6. ‘Men recommended for ordination to the office of seventy should show ability to proclaim the gospel, possess the missionary spirit, and manifest a willingness to respond to a missionary call.  They will be interviewed by a member of the First Council of the Seventy, the Council of the Twelve, or an assistant to the Council of the Twelve, in addition to the interview of the stake president as required in the standard recommendation form for ordination.  This interview proving satisfactory, the ordination will be attended to by a member of the First Council of the Seventy, Council of the Twelve, or an assistant to the Council of the Twelve.’  (See Handbook of Instructions, page 19.)

7. Before ordination, the candidate will of course be approved at the stake priesthood meeting.

8. ‘After interview and ordination by a member of the First Council of the Seventy, the Council of the Twelve, or an assistant to the Council of the Twelve, the First Council will then issue a certificate of ordination which will be sent to the stake clerk who shall deliver it to the quorum in which the newly ordained member is enrolled.  The stake clerk will also notify the ward clerk of the ordination.’  (See Handbook of Instructions, page 20.)

Answer 49C:  When a man is to be ordained from seventy to high priest, the steps to be followed are:

1. The stake president will, after consultation with the presidents of the seventies quorum affected, make recommendation to the First Council of the Seventy, stating the reasons therefore.

2. After approval is obtained from the First Council of the Seventy, the stake president or his counselor assigned shall interview the candidate, having him answer the questions on the reverse side of the form ‘Recommendation for Ordination in the Melchizedek Priesthood’ and sign.

3. The stake president shall then obtain the signature of the bishop and the president of the quorum to which the candidate belongs.

4. Approval is to be had by the high council.

5. Name is to be presented for approval before the priesthood of the stake.

6. Following approval at the stake priesthood meeting, the candidate will be ordained under the direction of the stake presidency and the presidency of the high priests quorum, the form ‘Recommendation for Ordination in the Melchizedek Priesthood’ going to the stake clerk for filing.

7. See No. 7 under 49A.

8. See No. 8 under 49A.

Answer 49D:  When a man is to be ordained from an elder to a high priest, the following steps should be observed:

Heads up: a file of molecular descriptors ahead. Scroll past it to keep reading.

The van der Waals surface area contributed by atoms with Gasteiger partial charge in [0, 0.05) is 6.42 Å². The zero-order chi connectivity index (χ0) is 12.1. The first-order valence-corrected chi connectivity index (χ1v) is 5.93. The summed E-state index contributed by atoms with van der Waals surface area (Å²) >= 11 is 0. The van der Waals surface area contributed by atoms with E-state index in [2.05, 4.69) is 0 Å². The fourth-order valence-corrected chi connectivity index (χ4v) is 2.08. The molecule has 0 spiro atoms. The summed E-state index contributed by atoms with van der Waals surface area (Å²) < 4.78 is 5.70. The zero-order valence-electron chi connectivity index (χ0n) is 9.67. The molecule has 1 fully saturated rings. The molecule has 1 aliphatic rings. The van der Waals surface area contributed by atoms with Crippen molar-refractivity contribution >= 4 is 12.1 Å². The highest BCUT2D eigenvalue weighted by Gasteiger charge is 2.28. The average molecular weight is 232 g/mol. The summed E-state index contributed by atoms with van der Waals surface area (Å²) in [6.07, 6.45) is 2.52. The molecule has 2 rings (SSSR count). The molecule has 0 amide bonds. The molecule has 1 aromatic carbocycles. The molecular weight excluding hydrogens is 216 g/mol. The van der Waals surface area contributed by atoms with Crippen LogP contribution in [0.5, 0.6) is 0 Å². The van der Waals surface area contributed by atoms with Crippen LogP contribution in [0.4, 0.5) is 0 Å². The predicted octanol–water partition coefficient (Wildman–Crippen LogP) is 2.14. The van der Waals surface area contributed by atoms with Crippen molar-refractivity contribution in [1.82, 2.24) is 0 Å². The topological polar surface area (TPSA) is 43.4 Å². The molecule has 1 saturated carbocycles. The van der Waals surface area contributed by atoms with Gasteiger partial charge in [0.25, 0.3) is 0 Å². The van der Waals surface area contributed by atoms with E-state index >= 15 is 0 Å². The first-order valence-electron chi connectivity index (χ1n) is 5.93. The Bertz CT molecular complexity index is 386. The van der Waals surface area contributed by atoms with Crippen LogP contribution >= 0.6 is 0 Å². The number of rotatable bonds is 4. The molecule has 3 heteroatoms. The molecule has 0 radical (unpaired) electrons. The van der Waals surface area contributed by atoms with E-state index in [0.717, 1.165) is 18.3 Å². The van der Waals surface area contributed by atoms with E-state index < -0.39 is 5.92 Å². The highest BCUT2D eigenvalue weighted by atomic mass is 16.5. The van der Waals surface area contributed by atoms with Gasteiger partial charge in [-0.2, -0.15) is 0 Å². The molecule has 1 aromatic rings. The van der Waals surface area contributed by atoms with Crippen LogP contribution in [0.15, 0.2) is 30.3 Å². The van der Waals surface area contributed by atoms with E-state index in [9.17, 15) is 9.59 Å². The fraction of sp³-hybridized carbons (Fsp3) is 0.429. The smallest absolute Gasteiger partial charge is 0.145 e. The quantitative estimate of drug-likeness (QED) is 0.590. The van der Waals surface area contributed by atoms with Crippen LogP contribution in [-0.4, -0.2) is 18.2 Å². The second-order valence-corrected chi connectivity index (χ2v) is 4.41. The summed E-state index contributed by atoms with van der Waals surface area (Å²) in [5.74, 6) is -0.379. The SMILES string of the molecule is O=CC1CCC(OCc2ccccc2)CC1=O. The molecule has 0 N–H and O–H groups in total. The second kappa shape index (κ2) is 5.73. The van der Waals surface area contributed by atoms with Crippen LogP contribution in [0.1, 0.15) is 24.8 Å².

1. The candidate will be notified to meet with and be interviewed by the stake president or a counselor in the stake presidency, who will question him carefully and will require him to fill in the questions on the back of the form ‘Recommendation for Ordination in the Melchizedek Priesthood’ and sign the form.

2. The endorsement of the bishop of the ward in which the candidate is a member is then to be obtained. 

3. The signature of the president of the quorum to which he now belongs is to be secured.

4. The approval of the high council will next be obtained.

5. After all of the foregoing, the name is to be presented before the priesthood of the stake for approval, the candidate being present.

6. Following approval at the stake priesthood meeting, the candidate will be ordained under the direction of the stake presidency and the presidency of the high priests quorum, the form ‘Recommendation for Ordination to the Melchizedek Priesthood’ going to the stake clerk for filing.

7. See No. 7 under 49A.

8. See No. 8 under 49A.”

(“Melchizedek Priesthood,” IE 49(3):172, 180, Mar., 1946)

Mar.:  Excommunications.

[11 listed, no causes.]  (IE 49(3):179, Mar., 1946)

Apr.:  Excommunications.

[7 listed, no causes.]  (IE 49(4):223, Apr., 1946)

May:  MP leadership meeting described.

“An important part of the Melchizedek Priesthood program of the Church as set up by the general committee in charge is the joint monthly stake Melchizedek Priesthood leadership and monthly priesthood leadership meeting described in letter P-13, sent to all priesthood officers.

Inasmuch as some stakes still do not seem to understand fully the program, herewith are again set forth those instructions outlining the duties and responsibilities of priesthood officers in this regard as well as the departments that should be organized and the manner in which they should be conducted. . . .”  (“Melchizedek Priesthood,” IE 49(5):298, May, 1946)

Jun.:  Excommunications.

[18 listed, no causes.]  (IE 49(6):388, Jun., 1946)

Jun.:  Rehabilitation of quorum members.

“To Presidents of Priesthood Quorums and Group Leaders

Dear Brethren:

Ever trying to find ways and means of improving the work of priesthood in the Church, the general priesthood committee submits to you the following patterns of welfare service for the priesthood quorums and hopes that it may serve to stimulate greater interest and activity:

Rehabilitation of quorum members is primarily a priesthood quorum activity.

Welfare implies an interest in the personal well-being of each member of a quorum by every other member.

Personal well-being implies that a quorum member shall have the means of supporting, not only himself, but also those dependent upon him, either from his own business or from gainful employment with another.

One of the functions of the personal welfare committee is to aid in finding gainful employment for every employable member.  To reach this end the committee should have available a list of the members of the quorum which will show, not onlyi the names of the members, but their training and adaptability for employment.  It should also show who are the unemployed among them.